There’s a quote by Mr. Rogers that gets trotted out after a tragedy. We’ve all heard it a lot over the past week and recent months and years. Mr. Rogers suggests that when something bad happens, look for the helpers. The helpers are beacons of hope, pulling some good out of the terrible and offering some stability in a moment when our collective head is spinning.
It seems we need helpers more than ever.
I wonder what’s happening with the people, the elite and loud, who self-selected and asked us to trust in their willingness and ability to be helpers. They raised their hands. They volunteered. They promised to be better suited for the job than anyone else. They asked for our vote.
They weren’t drafted like the spectators in Boston who in a flash went from cheering at the finish line to making tourniquets out of t-shirts and carrying victims to safety. Or the responders in Newtown who had to document and clean up after the slaughter of their community’s children. Average citizens, stuck in the wrong place at the wrong time, are brave, heroic and poised. They personify grace. Our eyes well and chests swell with pride when their stories are on the news.
Dear United States Senators: Take notice.
Last week, the gun bill expanding criminal background checks for gun purchase, died in the Senate. The bill wasn’t overly ambitious. It didn’t break new ground. It didn’t restrict anyone’s right to buy a gun. It didn’t move forward because our leaders are not acting as helpers.
Our elected helpers lack grace.
When I fly, I take my shoes off to get through security. I submit to a scanner that dissolves my clothes, allowing unknown persons to check my body for lumps. I submit to pat downs. I don’t carry shampoo or lotion. I do this because one crazy guy tried to blow up his shoes. Another guy tried to light his underwear on fire.
I don’t mean to make light of these acts. The public needs to know that the government is doing everything possible to make the sky safe. I get it. I agree. The idea of a terrorist act that takes a plane full of people down is shocking and hideous. But have we become so desensitized to violence that we don’t view mass shootings in our schools, on our streets and in our theaters with equal horror?
Are you a terrorist if you bring down a plane but you’re something less grotesque, less worthy of attention from elected helpers if you kill elementary school kids or college students or movie watchers or elected officials?
I’ve written and rewritten this post. I feel woefully ill-equipped to discuss the issues surrounding guns and violence. And I’m afraid our legislators are counting on that – They’re hoping to never feel heat from their constituents since they already feel pressure from lobbyists. My thoughts in this little margarita blog might not mean anything but maybe by raising my voice, I can (in a small way) be a helper too.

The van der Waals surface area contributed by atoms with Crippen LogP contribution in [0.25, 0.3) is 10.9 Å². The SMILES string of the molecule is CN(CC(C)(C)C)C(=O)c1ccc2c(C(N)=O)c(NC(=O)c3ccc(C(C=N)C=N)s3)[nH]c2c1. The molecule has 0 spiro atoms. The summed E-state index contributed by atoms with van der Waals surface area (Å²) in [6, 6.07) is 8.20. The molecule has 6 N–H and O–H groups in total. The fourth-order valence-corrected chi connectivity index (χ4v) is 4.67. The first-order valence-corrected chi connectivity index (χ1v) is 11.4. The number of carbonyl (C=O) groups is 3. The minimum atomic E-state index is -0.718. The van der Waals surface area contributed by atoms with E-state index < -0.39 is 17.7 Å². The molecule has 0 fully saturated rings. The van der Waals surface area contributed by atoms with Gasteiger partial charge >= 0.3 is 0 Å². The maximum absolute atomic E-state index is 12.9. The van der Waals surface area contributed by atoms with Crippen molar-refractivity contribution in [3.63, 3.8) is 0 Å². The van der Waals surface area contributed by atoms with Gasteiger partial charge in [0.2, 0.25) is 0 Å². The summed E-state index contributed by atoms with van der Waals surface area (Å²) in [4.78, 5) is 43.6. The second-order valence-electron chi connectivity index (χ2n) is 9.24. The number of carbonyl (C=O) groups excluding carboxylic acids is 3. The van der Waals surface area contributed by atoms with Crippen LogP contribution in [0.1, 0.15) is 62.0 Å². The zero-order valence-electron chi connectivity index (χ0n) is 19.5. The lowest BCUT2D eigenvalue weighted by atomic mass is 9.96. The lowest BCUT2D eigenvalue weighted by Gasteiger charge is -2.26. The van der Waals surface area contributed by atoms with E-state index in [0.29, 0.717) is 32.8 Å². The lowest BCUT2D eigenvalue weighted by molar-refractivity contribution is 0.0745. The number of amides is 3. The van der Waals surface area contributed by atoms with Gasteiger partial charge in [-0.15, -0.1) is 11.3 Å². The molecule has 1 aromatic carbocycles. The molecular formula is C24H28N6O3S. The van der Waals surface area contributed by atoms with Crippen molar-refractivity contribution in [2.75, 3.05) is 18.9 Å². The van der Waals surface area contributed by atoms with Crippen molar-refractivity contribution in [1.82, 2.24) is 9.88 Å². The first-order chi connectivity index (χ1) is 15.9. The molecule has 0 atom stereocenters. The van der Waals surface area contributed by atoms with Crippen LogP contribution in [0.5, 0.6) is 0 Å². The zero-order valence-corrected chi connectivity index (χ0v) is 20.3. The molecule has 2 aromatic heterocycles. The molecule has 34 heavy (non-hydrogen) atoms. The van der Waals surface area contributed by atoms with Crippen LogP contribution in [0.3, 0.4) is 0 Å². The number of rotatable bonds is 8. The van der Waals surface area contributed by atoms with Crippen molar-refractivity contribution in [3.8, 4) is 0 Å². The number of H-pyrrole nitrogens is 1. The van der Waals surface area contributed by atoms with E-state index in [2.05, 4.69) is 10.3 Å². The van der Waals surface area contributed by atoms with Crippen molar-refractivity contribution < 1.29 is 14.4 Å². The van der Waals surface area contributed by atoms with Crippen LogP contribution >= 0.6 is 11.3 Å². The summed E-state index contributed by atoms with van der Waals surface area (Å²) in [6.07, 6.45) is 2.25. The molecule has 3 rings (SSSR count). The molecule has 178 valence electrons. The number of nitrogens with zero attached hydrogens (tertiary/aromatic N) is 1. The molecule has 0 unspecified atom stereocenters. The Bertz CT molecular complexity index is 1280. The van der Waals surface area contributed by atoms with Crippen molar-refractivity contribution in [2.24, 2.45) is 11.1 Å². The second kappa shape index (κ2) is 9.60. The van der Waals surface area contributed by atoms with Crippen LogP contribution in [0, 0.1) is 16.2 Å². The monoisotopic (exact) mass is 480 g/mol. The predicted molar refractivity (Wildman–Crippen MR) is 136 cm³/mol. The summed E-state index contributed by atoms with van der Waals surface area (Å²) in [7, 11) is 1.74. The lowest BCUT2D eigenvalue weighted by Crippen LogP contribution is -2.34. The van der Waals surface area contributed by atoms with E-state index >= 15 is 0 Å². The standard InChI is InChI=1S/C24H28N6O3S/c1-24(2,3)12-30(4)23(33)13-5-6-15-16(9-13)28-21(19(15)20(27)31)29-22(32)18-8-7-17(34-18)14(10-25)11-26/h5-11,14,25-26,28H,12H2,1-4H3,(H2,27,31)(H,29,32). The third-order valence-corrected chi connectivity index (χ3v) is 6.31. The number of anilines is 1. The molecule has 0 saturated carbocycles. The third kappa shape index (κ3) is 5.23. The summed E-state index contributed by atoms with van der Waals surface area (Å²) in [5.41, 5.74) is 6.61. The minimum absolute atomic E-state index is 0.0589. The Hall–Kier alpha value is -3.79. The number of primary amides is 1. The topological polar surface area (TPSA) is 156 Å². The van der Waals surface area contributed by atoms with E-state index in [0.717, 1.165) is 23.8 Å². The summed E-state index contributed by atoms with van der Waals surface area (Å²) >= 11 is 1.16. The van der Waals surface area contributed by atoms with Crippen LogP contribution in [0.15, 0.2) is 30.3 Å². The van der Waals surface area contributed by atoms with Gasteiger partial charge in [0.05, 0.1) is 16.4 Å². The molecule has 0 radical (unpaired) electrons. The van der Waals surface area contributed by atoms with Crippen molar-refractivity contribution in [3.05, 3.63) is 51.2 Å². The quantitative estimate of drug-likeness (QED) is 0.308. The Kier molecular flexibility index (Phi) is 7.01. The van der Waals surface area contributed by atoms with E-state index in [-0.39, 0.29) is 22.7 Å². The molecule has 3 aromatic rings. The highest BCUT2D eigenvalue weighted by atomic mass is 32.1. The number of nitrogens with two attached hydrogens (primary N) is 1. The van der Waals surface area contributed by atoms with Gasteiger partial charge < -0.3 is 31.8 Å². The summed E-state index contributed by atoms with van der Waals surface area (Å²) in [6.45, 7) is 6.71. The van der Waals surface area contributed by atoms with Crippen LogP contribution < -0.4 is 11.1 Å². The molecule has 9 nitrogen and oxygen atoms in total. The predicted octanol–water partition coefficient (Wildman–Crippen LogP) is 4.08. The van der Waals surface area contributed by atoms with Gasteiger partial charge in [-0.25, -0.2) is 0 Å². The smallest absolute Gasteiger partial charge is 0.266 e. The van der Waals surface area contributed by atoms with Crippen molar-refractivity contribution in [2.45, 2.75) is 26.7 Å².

So though I worry I don’t have a firm grasp on all the forces that rule the day, my representatives should know this:
I hold you responsible for my safety and the safety of those I love and safety of those I’ll never meet. I think mass killings are acts of terror and the person who carries out the carnage is a terrorist. And you, our elected helpers, must act with the same urgency and solution based thought to prevent the next school shooting as you do to prevent other acts of terror. You asked us to make you leaders. You can’t be less heroic than innocent bystanders who never asked for the role. It can’t be too much to ask for you to be honest, to engage in fair dialog and to put your personal interest after the interest of the country.
The margagogo.com Seattle Bureau Chief raised her voice when she wrote to Senator Mark Pryor, one of the four democrats who voted against the gun control measure and a representative from her home state in Arkansas. She said in part: “… although … I understand the election-year pressures you face, the lost lives in Newtown — and the hundreds of others lost in Arkansas and around the nation every year — are more precious than politics.”
At this point in my blog, I usually write about a drink I enjoyed (or didn’t) or a restaurant I visited and I tie the mixology and gastronomy to the blog topic. Around the issue of violence and safety, terrorists and terrorism, we need to be sober so today, I have no drinks to share. Hopefully, someday, we can toast to progress and celebrate an era when we don’t have a second thought for our safety.
And for those who don’t remember, the Mr. Roger’s quote is:
“When I was a boy and I would see scary things in the news, my mother would say to me, ‘Look for the helpers. You will always find people who are helping.”